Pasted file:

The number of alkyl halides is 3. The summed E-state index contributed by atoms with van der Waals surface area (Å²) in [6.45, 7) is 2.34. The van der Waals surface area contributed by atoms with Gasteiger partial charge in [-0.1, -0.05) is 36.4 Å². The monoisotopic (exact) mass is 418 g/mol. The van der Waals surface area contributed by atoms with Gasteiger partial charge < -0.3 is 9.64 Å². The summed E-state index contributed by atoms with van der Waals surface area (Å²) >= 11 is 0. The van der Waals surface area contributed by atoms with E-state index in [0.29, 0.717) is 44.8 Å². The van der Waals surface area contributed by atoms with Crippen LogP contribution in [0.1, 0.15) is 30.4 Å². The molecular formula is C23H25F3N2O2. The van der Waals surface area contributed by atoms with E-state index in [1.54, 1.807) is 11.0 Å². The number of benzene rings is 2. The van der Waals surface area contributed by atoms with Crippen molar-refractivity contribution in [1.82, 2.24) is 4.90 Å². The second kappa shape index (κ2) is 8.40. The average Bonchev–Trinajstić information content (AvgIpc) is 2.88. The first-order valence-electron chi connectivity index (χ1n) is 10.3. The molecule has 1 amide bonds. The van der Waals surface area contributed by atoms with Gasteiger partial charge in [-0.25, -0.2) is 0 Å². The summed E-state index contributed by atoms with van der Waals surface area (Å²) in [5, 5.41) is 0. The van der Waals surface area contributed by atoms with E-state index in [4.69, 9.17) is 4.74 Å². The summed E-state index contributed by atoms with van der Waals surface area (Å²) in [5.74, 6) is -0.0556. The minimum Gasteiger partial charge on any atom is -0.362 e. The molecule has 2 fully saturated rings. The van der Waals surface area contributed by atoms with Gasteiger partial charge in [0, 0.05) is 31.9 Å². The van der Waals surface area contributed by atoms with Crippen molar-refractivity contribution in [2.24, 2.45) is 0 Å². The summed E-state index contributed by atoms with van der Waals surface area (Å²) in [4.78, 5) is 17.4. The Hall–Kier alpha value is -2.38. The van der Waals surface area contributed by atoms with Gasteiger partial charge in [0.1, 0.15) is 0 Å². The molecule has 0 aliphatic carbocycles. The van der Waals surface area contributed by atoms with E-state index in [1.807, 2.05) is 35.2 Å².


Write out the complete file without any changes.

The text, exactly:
The number of alkyl halides is 3. The summed E-state index contributed by atoms with van der Waals surface area (Å²) in [6.45, 7) is 2.34. The van der Waals surface area contributed by atoms with Gasteiger partial charge in [-0.1, -0.05) is 36.4 Å². The monoisotopic (exact) mass is 418 g/mol. The van der Waals surface area contributed by atoms with Gasteiger partial charge < -0.3 is 9.64 Å². The summed E-state index contributed by atoms with van der Waals surface area (Å²) >= 11 is 0. The van der Waals surface area contributed by atoms with E-state index in [0.29, 0.717) is 44.8 Å². The van der Waals surface area contributed by atoms with Crippen LogP contribution in [0.1, 0.15) is 30.4 Å². The molecular formula is C23H25F3N2O2. The van der Waals surface area contributed by atoms with E-state index in [1.54, 1.807) is 11.0 Å². The number of benzene rings is 2. The van der Waals surface area contributed by atoms with Crippen molar-refractivity contribution in [1.82, 2.24) is 4.90 Å². The second kappa shape index (κ2) is 8.40. The average Bonchev–Trinajstić information content (AvgIpc) is 2.88. The first-order valence-electron chi connectivity index (χ1n) is 10.3. The molecule has 1 amide bonds. The van der Waals surface area contributed by atoms with Gasteiger partial charge in [-0.25, -0.2) is 0 Å². The summed E-state index contributed by atoms with van der Waals surface area (Å²) in [5, 5.41) is 0. The van der Waals surface area contributed by atoms with E-state index in [4.69, 9.17) is 4.74 Å². The summed E-state index contributed by atoms with van der Waals surface area (Å²) in [5.74, 6) is -0.0556. The minimum Gasteiger partial charge on any atom is -0.362 e. The molecule has 2 fully saturated rings. The van der Waals surface area contributed by atoms with Gasteiger partial charge in [0, 0.05) is 31.9 Å². The van der Waals surface area contributed by atoms with Crippen molar-refractivity contribution in [2.24, 2.45) is 0 Å². The summed E-state index contributed by atoms with van der Waals surface area (Å²) in [4.78, 5) is 17.4. The Hall–Kier alpha value is -2.38. The van der Waals surface area contributed by atoms with Gasteiger partial charge in [0.1, 0.15) is 0 Å². The molecule has 0 aliphatic carbocycles. The van der Waals surface area contributed by atoms with E-state index in [1.807, 2.05) is 35.2 Å².